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question on hearth fllor

Post in 'DIY and General non-hearth advice' started by georgepds, Jan 28, 2013.

  1. georgepds

    georgepds Member

    Joined:
    Nov 25, 2012
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    So I've decided on an insulated floor for the progress hybrid stove, and I have a question about how to fix one layer to another. I decided on the following pattern and would like some feed back on how to fix the layers one to the other.. (BTW.. if I'm all wrong about the approach, please let me know and suggest alternatives)

    1/4" tile
    1/2" cement board (durock)
    1/2" micron 300
    24 gage sheet metal
    3/4 " plywood

    First some notes on why I choose what. The tile is for show and for an incombustible surface. The cement board is for a hard back for the tile, and a bit of thermal resistance (R~0.2) . The micron 300 is for most of the thermal resistance ( R~1.0) . The 24 gage sheet metal is to avoid hotspots, and the plywood is for support. I'm not sure the durock is needed.. it's there mostly because tile is normally laid on durock , I know you can lay it on the micron 300, but the guy I have to do tile has never done so before.


    Tile to cement boad is is done with mortar, and grout between tiles

    Cement board to under layment is done with durock screws.. but should some type of matsic be used? Also I think the screws should go all the way down to the plywood

    Micron to to sheet metal is durock screws again , and again.. some type of mastic?

    Sheet metal to wood should be roofing nails , and again .. some type of mastic

    comments appreciated

    --G

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  2. semipro

    semipro Minister of Fire

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    I'm no expert on this but it seems like overkill. The stone under my wood stove just does not get that hot and mine has the short leg option.
    The radiant heat from most stoves goes sideways or upward. Heated air obviously moves upward.
    The ashes in the ash pan (assuming you have one) actually do a fairly good job of insulating the hearth from the firebox.
    I think the tile with backer board will be more than enough.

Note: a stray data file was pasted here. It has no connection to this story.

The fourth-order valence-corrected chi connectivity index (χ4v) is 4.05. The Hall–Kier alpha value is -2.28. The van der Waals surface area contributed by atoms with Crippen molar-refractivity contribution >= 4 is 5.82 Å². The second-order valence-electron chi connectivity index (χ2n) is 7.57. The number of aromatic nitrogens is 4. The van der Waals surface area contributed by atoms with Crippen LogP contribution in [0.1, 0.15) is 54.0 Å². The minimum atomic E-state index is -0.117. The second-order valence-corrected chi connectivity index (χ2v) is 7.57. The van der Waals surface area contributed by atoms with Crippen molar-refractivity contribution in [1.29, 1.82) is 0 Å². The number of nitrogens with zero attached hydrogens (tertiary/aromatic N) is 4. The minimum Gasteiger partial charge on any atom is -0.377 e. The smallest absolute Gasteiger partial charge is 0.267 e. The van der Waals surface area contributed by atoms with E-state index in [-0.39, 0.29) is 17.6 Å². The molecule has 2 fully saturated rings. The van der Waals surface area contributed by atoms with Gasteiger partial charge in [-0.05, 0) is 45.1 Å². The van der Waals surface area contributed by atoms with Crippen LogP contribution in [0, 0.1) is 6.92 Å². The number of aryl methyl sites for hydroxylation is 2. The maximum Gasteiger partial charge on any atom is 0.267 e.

Again, I've not taken temps or built a hearth like you're doing so....
  3. georgepds

    georgepds Member

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    Hi

    Might be.. but the PH manula calls for an R =1 , the durock has an R ~ 0.2
    Adios Pantalones likes this.
  4. Adios Pantalones

    Adios Pantalones Minister of Fire

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    Semipro- practically speaking, you may be right, but its wise to stick to code for insurance and other reasons.
  5. semipro

    semipro Minister of Fire

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    Agreed. I would never advise doing less than code.
    Adios Pantalones likes this.
  6. semipro

    semipro Minister of Fire

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    This is interesting though.
    Both our stoves sit on top of a foot of masonry, one with wood beneath it.
    We may not be meeting code requirements of R 1.0.
    Crazy-- but I learned something.
    I'm definitely fulfilling my role here as "not an expert". ;)

    Edit: actually this code requirement starts making sense to me when I think about hot coals falling from the stove to the hearth.
    Adios Pantalones likes this.
  7. Adios Pantalones

    Adios Pantalones Minister of Fire

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    Ya, I guess they're meant to cover extreme circumstances and stupidity, not normal operation. Not that I ever do anything stupid. uhhemmm.
  8. begreen

    begreen Mooderator Staff Member

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    Screw down the Durock, thru the micore to the plywood per instructions (one special screw every 8"). No thinset or mastic between those layers.
  9. georgepds

    georgepds Member

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    Might not need R 1, The progress hybrid call for R=1 in the manual, but if you use the version with an "ash lip" this is reduced to R= 0.4... For reference here is what the woodstock soapstone company lists on their blog .. R values add .. double the thickness and you double the R

    material / thickness / r
    ceramic tile / 1/4" / 0.02
    cement mortar / 1/2" / 0.025
    cement board / 1/2 " / 0.26
    brick / 4" / 0.8
    Durock Next Gen / 1/2 "/ 0.39
    micore 300 / 1/2" / 1.03

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